This Saturday, August 9, the Museum of Modern Art will open its first major exhibition of sound art. Soundings: A Contemporary Score presents work by sixteen contemporary artists who use sound, whether as an exclusive medium or in combination with video, installation, painting, sculpture, and more. One of those artists is Jacob Kirkegaard, who’s showing his piece “Aion” (2006), a recording of some of the abandoned spaces of Chernobyl.
BERKELEY, California — Remember Ernesto Neto’s jaw-dropping installation “Leviathan Thot,” at the Panthéon in Paris in 2006? As much as I loved “Leviathan Thot” it could have easily been made in the 1970s or 80s. Recently however, I stumbled across another artist in who has made an equally powerful and much more contemporary, albeit more subtle, installation in another French church.
Zimoun is a Swiss sound and kinetic artist whose installations incorporate hundreds of everyday objects and simple movements to create a foreign experience for the viewer. He asks questions like, “What are the aesthetic and tonal qualities of cardboard in motion?” Traveling recently to see Volume, his first solo show in New York, I was oddly excited to find out.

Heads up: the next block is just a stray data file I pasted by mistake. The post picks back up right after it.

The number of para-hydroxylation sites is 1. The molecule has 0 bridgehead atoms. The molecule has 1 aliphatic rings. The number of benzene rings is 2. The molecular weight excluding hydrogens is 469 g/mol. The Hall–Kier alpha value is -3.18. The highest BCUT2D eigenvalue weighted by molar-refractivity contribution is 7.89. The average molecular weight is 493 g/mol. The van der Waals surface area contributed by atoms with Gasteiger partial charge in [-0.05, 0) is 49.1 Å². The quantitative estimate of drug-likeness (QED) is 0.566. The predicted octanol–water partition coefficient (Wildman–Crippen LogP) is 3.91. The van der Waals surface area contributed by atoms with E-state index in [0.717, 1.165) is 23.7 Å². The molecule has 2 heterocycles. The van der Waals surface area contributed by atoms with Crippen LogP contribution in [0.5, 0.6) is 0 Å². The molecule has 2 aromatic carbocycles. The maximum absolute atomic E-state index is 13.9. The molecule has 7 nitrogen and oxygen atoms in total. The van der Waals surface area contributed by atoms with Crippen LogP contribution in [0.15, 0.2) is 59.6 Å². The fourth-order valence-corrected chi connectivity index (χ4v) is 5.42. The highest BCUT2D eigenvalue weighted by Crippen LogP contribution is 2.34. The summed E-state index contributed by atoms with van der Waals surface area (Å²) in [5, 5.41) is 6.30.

LOS ANGELES — There are sounds all around. Clicks and taps from keyboards, pings and pongs from phones, honks and heys from the streets. It’s a treasure trove out there for sound artists.
LOS ANGELES — Drawing inspiration from Robin Rimbaud and the lovely Mission Control site by soma.fm, artist Eric Eberhardt decided to turn police chatter and online radio into a media landscape.